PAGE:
Should NATO offer membership to Finland and Sweden?
A risk vs. reward proposition
In my most recent op-ed on Geopoliticalmonitor.com, “War and Peace,” I outlined several ways for the United States and NATO to counter Russian forward-projection worldwide, one of the boldest of which would be to immediately induct Finland and Sweden into NATO to provide those two countries with Article V umbrella protection now that Russia has proven willing to invade neutral neighbors that the Kremlin deems a threat to Russian security, or wishes to retain in its geopolitical sphere of influence.
Of course, this should happen only with a thorough and clear-eyed risk-analysis assessing potential Kremlin reaction. How true are the stories about President Putin having gone mad? Or “’roid-raging” due to cancer treatment, as one “sources say” leak from “British intelligence” claims. Hmm… I wonder. The so-called “rambling” speech that he made prior to the invasion—flawed and disconcerting content-wise though it was—was no more all over the place (and was actually shorter) than most US presidents’ State of the Union speeches. It was merely comprehensive, and quite coherent at that. He outlined his reasoning to the Russian people in deep detail within the context of Russian history from a very Russian perspective. Doesn’t make him right. But it is what it is. And he was neither ranting nor raving. His tone and demeanor were as coldly flat-lined as ever. The only thing I noticed was a deep exhalation with every pause between paragraphs that came off like a nervous tick or health issue. Or perhaps a product of fatigue. Who knows?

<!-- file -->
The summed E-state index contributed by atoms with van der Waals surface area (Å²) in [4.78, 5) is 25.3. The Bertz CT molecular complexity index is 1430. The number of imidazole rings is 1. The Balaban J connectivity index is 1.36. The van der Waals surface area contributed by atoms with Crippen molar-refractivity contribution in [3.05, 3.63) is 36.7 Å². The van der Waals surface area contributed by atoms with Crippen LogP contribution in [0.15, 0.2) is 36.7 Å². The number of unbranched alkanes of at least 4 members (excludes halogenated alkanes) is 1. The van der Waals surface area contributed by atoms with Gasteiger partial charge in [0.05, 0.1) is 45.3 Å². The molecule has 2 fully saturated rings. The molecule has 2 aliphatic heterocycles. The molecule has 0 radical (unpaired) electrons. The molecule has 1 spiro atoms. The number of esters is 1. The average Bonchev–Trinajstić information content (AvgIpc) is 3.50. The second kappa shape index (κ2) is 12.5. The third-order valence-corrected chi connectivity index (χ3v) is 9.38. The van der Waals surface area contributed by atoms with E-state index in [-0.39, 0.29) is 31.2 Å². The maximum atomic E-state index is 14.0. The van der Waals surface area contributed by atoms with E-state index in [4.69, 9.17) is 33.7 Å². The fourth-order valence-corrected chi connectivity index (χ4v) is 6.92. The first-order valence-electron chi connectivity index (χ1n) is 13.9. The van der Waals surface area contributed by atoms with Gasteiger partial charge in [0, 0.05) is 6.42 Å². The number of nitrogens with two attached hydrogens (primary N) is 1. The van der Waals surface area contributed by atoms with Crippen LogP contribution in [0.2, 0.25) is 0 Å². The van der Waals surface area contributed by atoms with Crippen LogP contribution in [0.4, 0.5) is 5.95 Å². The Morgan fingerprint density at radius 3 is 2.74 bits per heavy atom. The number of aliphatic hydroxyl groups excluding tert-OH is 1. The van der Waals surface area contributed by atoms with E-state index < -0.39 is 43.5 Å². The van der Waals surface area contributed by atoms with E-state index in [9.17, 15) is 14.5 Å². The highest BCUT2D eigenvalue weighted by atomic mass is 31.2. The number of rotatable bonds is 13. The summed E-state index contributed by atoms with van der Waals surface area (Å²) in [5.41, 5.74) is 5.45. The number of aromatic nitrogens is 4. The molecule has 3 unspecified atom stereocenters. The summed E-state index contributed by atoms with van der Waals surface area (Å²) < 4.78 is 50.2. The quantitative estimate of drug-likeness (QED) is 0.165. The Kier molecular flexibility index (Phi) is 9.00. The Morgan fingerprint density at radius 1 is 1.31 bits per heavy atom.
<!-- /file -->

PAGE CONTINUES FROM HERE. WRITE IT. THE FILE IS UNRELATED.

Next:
Right now, with what we have to go on, it seems that Mr. Putin has overplayed his hand based on flawed intelligence—as our leaders have done on just a couple of misguided overseas entanglements over the last several years (Iraq, Libya…)—but seems to be still acting from a “rational” baseline, though perhaps one flawed calculus within his self-imposed echo chamber that is gumming up the works.
Either way, with the din of war drums growing ever louder, we must become more agile and elegant in how we engage our adversaries around the world, moving in more “on the prowl” rather than “going in strong,” as the cops and robbers in the movie Heat say, taking down “cowboy score liquor-store holdups with a ‘born to lose’ tattoo” on our chests. No more bull in a global china shop.